Baking Day

Last week I said I was going to experiment by making a cake I often make at home to go in my lunchbox, the experimental part being that I would be using only the heat of the sun to bake it. In the event I’m pleased to say that it was a success although the day was not as sunny as it might have been so the solar oven only reached about 110° instead of the 150° I had hoped for. As a result I had to guess the timing – if I had opened the solar box to test the cake I would have lost the oven heat, so instead of about 1hr 15minutes as in my electric oven, I left the cake in for over 3 hours and the result was perfectly acceptable although slightly “heavier” than at home.

Salim ready to put the mixture in the oven

Salim the baker about to put the mixture in the solar oven

In it goes

….with big brother posing for the camera. (The sideways “V” sign is very common with the young boys here to show they are cool!)

Oumar about to cut the first piece

Oumar about to make the first cut

The recipe is as follows if you wish to try it yourself – very simple and makes a cake which keeps well, freezes well too, and is delicious with butter!

Weetabix Loaf
Mix together 4 Weetabix, 1pint milk, 1lb sugar and 1lb mixed dried fruit and leave to soak overnight. Then mix in 2 beaten eggs and 1lb flour and divide between 2 loaf tins. Bake at 150° for about 1hr 15 minutes.

You could try substituting cherries or apricots for the mixed fruit – as the mangoes are nearly ready I will be trying them in the next mix.

One of the regular jobs at MyFarm is the production of biochar – charcoal used as a soil conditioner and fertiliser. Production is based on a process which has been recorded as having been carried out thousands of years ago in the Amazon Basin, where islands of rich, fertile soils called terra preta (“dark earth”) were created by indigenous people. Anthropologists speculate that cooking fires and kitchen middens along with deliberate placing of charcoal in soil resulted in soils with high fertility and carbon content, often containing shards of broken pottery. These soils continue to “hold” carbon today and remain so nutrient rich that in parts of Brazil they have been dug up and sold as potting soil. This carbon resists degradation in soils for thousands of years and is found in soils around the world where it helps depleted soils retain water and nutrients. By making farm land more fertile for longer it helps discourage deforestation and can improve soil fertility, stimulating plant growth, which then consumes more CO2 in a positive feedback effect.

Biochar is fine grained and extremely porous with a large surface area which is very effective at retaining water and water soluble nutrients and is produced by heating agricultural waste in a low oxygen environment to prevent combustion. At MyFarm the process is a fairly low tech and time consuming operation using a simple kiln made from an oil drum. Dry twigs and other garden waste is broken or cut into small lengths and packed tightly inside a metal drum until the drum is full, at which point it is turned upside down inside a slightly larger drum.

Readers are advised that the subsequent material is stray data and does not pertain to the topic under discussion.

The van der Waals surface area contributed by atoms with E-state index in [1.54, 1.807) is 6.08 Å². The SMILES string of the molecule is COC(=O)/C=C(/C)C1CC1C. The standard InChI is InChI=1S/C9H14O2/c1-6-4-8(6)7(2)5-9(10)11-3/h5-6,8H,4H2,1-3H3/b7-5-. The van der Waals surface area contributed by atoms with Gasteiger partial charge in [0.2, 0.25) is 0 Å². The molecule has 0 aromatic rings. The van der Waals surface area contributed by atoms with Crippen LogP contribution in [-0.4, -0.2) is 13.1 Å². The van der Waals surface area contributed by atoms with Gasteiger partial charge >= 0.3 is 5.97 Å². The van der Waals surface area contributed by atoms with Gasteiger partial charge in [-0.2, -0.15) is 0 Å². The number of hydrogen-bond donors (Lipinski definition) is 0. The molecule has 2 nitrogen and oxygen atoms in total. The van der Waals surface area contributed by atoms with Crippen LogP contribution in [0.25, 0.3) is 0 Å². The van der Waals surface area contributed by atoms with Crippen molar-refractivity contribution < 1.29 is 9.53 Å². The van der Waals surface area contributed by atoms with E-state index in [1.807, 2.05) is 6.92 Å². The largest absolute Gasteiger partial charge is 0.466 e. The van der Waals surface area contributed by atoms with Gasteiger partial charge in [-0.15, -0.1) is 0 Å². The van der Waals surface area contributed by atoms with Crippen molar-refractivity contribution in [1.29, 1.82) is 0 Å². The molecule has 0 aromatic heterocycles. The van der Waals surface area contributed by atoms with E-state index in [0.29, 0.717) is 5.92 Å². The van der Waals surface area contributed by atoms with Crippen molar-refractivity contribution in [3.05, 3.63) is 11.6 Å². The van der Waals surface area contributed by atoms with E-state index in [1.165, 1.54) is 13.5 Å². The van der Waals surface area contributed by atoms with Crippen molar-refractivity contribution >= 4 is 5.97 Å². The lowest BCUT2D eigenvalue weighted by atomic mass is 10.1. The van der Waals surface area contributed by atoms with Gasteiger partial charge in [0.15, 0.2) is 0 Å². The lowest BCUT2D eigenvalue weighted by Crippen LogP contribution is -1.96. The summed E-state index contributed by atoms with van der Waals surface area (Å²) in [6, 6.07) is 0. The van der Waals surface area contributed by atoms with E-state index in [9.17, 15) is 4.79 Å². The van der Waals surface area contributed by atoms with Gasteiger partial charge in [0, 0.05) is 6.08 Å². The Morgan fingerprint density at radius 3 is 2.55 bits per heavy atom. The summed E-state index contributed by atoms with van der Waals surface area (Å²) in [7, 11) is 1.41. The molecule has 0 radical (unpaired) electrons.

Baboucarr cutting twigs for biochar

Baboucarr cutting twigs for biochar

The inner drum packed full

The inner drum packed full


Inner and outer drums showing the difference in size

Ready to fill the fuel gap

The small drum inverted inside the larger ready to fill the gap with fuel

Ready for topping with mango leaves

Ready for topping with mango leaves

The space in between the two drums is now packed with more twigs for fuel topped off by a layer of mango leaves which are lit and the kiln is closed with a chimney funnel. The smoke from the chimney normally soon disappears to be replaced by flame and hot exhaust gas which in a more sophisticated system might be used to generate electricity. From experience it seems we get best results if all the contents are of a similar size and our small kiln takes 20 – 30 minutes before pyrolisis is complete.

.........and the lid goes on

The lid goes on and we are soon cooking!

After 30 minutes, this is the result

30 minutes later this is the resulting biochar

At this stage the chimney is removed from the kiln and water is poured on to douse any remaining fire before the contents are tipped out and pounded to a powder to be incorporated in the seedbed. This soil conditioner will not only help to retain water but will also add potash and help increase the pH of the soil.

Other benefits of biochar appear to include

Reduced fertilizer inputs: Biochar can reduce the need for chemical fertilizers, resulting in reduced emissions of greenhouse gases from fertilizer manufacture.

Reduced N2O and CH4 emissions: Biochar can reduce emissions of nitrous oxide (N2O) and methane (CH4)—two potent greenhouse gases—from agricultural soils.

Enhanced soil microbial life: Biochar can increase soil microbial life, resulting in more carbon storage in soil.

Reduced emissions from feedstocks: Converting agricultural and forestry waste into biochar can avoid CO2 and CH4 emissions otherwise generated by the natural decomposition or burning of the waste.

Energy generation: The heat energy—and also the bio-oils and synthesis gases—generated during biochar production can be used to displace carbon positive energy from fossil fuels.


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